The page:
הַיּוֹם תִּדְרְשֵֽׁנוּ לְטוֹבָה. אָמֵן                                      Hayom tid’r’sheinu l'tovah, Amen

הַיּוֹם תִּכְתְּבֵנוּ לְחַיִּים טוֹבִים. אָמֵן                  Hayom tivh’t’veinu l’chayim tovim, Amen   

הַיּוֹם תְּקַבֵּל בְּרַחֲמִים וּבְרָצוֹן אֶת תְּפִלָּתֵֽנוּ. אָמֵן Hayom t’kabeil t’rachamim uv’ratzon et t’fila-teinu, Amen

הַיּוֹם תִּשְׁמַע שַׁוְעָתֵֽנוּ. אָמֵן                                                             Hayom tish’mah shav’ah’teinu, Amen   

הַיּוֹם תִּתְמְכֵֽנוּ בִּימִין צִדְקֶֽךָ. אָמֵן                  Hayom tit’m’cheinu bimin tzid’kecha, Amen


Today, give us strength.
Today, bless us.
Today, make us great.
Today, seek us out for good things.
Today, help us write the book of a good life.
Today, receive our prayer with compassion and acceptance.
Today, hear our deepest cry of yearning.
Today, hold us up with the strength of your righteousness.


Take some time to focus. You may know what you have come to throw away.

If not, reflect on any of these questions, or the ones on this linked guide:
What did I do this past year that makes me the most proud?
What has someone thanked me for doing in this past year?

What is one thing during this past year I wish I could do over?
What is one conflict I am truly ready to let go of, one person I am truly ready to forgive?

Say out loud, or a leader of a group can say on behalf of everyone:

Let us cast away deception, so that we will mislead no one in word or deed, nor pretend to be what we are not.

Let us cast away vain ambition, which prompts us to strive for goals which bring neither true fulfillment nor genuine contentment.

Let us cast away stubbornness, so that we will neither persist in foolish habits nor fail to realize our ability to change.

Let us cast away envy, so that we will neither be consumed by desire for what we lack, nor forget  the blessings which are already ours.

Let us cast away selfishness, which keeps us from enriching our lives through wider concerns, and greater sharing, and from reaching out in love to other human beings.

Let us cast away indifference, so that we may be sensitive to the sufferings of others and responsive to the needs of our people everywhere.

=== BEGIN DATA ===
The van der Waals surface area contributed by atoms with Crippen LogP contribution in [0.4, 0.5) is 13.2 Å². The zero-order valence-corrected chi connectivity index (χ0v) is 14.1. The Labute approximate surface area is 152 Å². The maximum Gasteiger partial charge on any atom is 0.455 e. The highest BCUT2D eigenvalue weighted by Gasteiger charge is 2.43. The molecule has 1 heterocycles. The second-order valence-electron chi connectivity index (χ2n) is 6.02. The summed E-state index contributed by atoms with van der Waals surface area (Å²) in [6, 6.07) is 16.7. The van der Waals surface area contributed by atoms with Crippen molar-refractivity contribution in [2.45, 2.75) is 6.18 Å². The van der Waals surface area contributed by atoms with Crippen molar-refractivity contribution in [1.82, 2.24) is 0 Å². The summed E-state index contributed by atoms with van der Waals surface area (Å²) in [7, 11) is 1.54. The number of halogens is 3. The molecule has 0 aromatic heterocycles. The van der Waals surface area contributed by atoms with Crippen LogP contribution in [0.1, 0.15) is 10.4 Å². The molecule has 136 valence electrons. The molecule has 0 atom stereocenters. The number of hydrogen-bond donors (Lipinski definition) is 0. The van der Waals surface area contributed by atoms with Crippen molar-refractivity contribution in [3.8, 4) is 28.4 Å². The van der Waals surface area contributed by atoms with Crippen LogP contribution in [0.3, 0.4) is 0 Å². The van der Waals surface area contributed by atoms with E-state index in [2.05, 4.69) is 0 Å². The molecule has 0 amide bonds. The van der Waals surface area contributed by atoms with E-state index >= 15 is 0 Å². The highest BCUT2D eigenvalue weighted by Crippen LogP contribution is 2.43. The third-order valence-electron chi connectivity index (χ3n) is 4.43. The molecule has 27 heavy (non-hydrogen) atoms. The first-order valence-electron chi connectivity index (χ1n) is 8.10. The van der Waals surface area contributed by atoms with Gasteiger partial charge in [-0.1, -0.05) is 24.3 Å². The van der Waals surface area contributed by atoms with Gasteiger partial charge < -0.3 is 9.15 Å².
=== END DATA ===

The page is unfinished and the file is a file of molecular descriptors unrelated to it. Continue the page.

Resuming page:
Let us cast away contentiousness, so that we argue with others only out of love and to stand up for the wellbeing of others.

Let us cast away pride and arrogance, so that can serve the Divine in humility and truth.

--adapted from Mahzor Hadash


If you have a Shofar or the sound of a shofar you wish to listen to, say this blessing:

בָּרוּךְ אַתָּה ה', אֱלֹהֵינוּ מֶלֶך הָעוֹלָם, אַשֶׁר קִדְשָׁנוּ בְּמִצְוֹתָיו וְצִוָנוּ לִשְׁמוֹעַ קוֹל שוֹפָר.

Baruch atah Adonai, Eloheinu Melech ha-olam, asher kid’shanu b’mitz’votav v’tzivanu lish’mo’a kol shofar.

Praised are You, Adonai our God, power woven through all time and space
Who makes us sacred through Your mitzvot and commands us to hear the voice of the shofar.

T’kiah = long blast, Sh’varim=three medium blasts connected, T’ruah=at least 9 staccato blasts, T’kiah G’dolah=very long

תְּקִיעָה שְׁבָרִים-תְּרוּעָה תְּקִיעָה

תְּקִיעָה שְׁבָרִים תְּקִיעָה

תְּקִיעָה  תְּרוּעָה תְּקִיעָה גְדוֹלָה

T’kiah -- Sh’varim-T’ruah -- Te’iah

T’kiah -- Sh’varim -- T’kiah

T’kiah -- T’ruah -- T’kiah G’dolah

Take some pieces of bread, look at them, and focus on what specifically you want to throw away, to be carried off in the New Year. Some people throw as they sing the following and some throw first and then sing or recite:

אַחַת שָׁאַלְתִּי מֵאֵת־ה' אוֹתָהּ אֲבַקֵּשׁ שִׁבְתִּי בְּבֵית־ה' כָּל־יְמֵי חַיַּי

Achat sha’al’ti mei-eit Hashem, otah a-va-keish
Shiv’ti b’veit Hashem, kol y’mei cha-yai

One thing I’ve been asking from Adonai, this is what I’m seeking:
That I live in the House of Adonai all the days of my life!

Mon, September 21 2020 3 Tishrei 5781